We’ve got a new country duo that needs to be on your radar! Meet Southerland — a country music duo composed of Matt Chase and Chris Rogers — who started out as solo artists and are the result of the stars aligning.
Southerland formed organically after years of Matt and Chris sharing the stage as individual artists in the same college towns and running in the same country music circles, and they’ve been hitting the ground running ever since joining forces as a duo. Their music is as authentic as their story, and they draw on their real life experiences they had growing up in the south. Even though Matt is from South Carolina and Chris hails from Georgia, they both share the same work ethic and passion for music, as they left everything behind to move to Nashville to follow their dreams.
Celeb Secrets Country virtually sat down with Southerland to learn about their organic start as a duo and who inspired them as individual artists. You can keep up with Matt + Chris by giving them a follow on their Official Instagram + Youtube + Spotify pages!
Celeb Secrets Country: First off, tell us a little bit about how you both met as individual artists and formed the band Southerland?
Chris Rogers: “We met a few years ago through a buddy of ours, Ray Fulcher, and we were writing here at my house one day. He was like, ‘hey, I got a buddy of mine I think you would write well with, I’ll bring him in if that’s fine with you’ and I said that’s cool. When he showed up that was the first time I met Matt. We wrote a song that day and within the first week we had a show lined up down in Florida; so within the first week of us meeting we had written a song together and we were out on the road playing together and it just kind of took off from there. We played 4-hour cover shows all over the place playing the college circuit and did that for about a year to a year and a half, not as a duo just as two guys going out to pay the bills. So that led us down to Key West to the songwriter festival, something we felt like we needed to be at to network and be in front of people, where we were playing another four hour show and Lynn Oliver-Cline who signed Luke Combs back in the day happened to be there and saw us play, and she offered us a deal right there. We were kind of taken aback because that was the first time being a duo had entered our minds at all. We sat on that offer for about a year and a half and that entire time we were out doing our own thing, playing shows, and we were on the way back home from one of those shows and we asked ourselves what was the ultimate goal and we started having a serious conversation right there in the car on the way back from Florida to Lynn’s house and we made up our mind to try the duo thing. We told Lynn that and she was super excited and we left in on the terms of we’ll record one song and see what happens. So it kind of snowballed from there. We didn’t have a name; it took us about 6 months to come up with one. It’s been one of the most organic things that I think could possibly ever happen; you hear about some of these duos that were two guys that just weren’t working out as solo artists and somebody sat down at lunch one day and decided they should be put together; it was never like that. It was all organic and it’s been fun; it’s been a crazy ride.”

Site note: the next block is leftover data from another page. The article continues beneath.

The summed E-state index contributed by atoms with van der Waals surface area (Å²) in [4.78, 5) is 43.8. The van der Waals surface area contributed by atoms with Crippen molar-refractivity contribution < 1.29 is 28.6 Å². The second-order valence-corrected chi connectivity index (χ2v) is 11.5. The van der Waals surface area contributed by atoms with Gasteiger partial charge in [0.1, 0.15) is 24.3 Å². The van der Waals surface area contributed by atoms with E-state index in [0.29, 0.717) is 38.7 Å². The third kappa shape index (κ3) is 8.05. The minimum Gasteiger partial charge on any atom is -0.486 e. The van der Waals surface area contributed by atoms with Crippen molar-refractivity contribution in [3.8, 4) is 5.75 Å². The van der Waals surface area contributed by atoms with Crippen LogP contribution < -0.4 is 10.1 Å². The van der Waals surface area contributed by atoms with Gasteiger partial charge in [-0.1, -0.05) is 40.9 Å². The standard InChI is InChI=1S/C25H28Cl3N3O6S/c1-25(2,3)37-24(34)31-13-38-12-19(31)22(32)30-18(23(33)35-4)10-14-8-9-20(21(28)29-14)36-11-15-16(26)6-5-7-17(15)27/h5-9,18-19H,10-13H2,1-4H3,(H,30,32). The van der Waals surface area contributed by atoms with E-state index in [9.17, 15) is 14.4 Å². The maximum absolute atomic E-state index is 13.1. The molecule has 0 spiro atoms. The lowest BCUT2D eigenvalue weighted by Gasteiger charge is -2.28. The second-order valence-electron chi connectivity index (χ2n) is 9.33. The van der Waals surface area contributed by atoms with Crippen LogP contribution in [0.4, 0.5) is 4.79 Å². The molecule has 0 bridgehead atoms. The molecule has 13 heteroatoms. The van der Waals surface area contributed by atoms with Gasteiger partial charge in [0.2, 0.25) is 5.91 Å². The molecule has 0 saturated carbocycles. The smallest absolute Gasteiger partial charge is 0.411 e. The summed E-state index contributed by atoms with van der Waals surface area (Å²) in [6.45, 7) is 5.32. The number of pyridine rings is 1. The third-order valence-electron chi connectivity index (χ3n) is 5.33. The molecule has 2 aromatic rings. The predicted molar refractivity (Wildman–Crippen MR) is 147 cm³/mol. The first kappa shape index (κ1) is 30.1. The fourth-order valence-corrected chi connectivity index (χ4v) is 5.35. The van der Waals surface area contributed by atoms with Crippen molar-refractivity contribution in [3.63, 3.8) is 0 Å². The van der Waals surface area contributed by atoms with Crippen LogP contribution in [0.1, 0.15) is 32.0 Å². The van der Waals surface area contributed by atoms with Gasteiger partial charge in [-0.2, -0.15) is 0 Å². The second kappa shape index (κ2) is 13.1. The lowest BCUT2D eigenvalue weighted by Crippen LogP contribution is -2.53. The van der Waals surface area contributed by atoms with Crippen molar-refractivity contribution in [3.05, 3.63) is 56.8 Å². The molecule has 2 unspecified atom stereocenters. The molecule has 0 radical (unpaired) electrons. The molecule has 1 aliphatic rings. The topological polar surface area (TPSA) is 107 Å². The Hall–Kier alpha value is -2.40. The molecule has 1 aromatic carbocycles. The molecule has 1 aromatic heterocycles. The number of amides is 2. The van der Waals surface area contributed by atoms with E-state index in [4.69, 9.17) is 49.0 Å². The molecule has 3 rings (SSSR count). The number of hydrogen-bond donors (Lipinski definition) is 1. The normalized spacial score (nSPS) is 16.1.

CSC: That’s amazing it happened so organically and was meant to be. Can you tell us a little bit about how Luke Combs played a role in your signing?
Matt Chase: “I’ll say, it’s the pure definition of happenstance. Chris and I had known Luke [Combs] before that [night in Key West] and it just so happened that that night was the night that ‘Hurricane’ went #1 – his first #1 song ever. We were playing the cover band gig at the bar and we had kind of become the place where after all of the songwriting gigs were done everyone came to hang out and we would let everyone on stage sing some covers and have fun. Luke came and we were like, ‘you have to play ‘Hurricane’ since it just went #1′, and that is the only reason why Lynn was there.”
CR: “It’s very wild to think how all of this stuff did come together.”
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CSC: Can you tell us about how you finally came up with a name for your duo?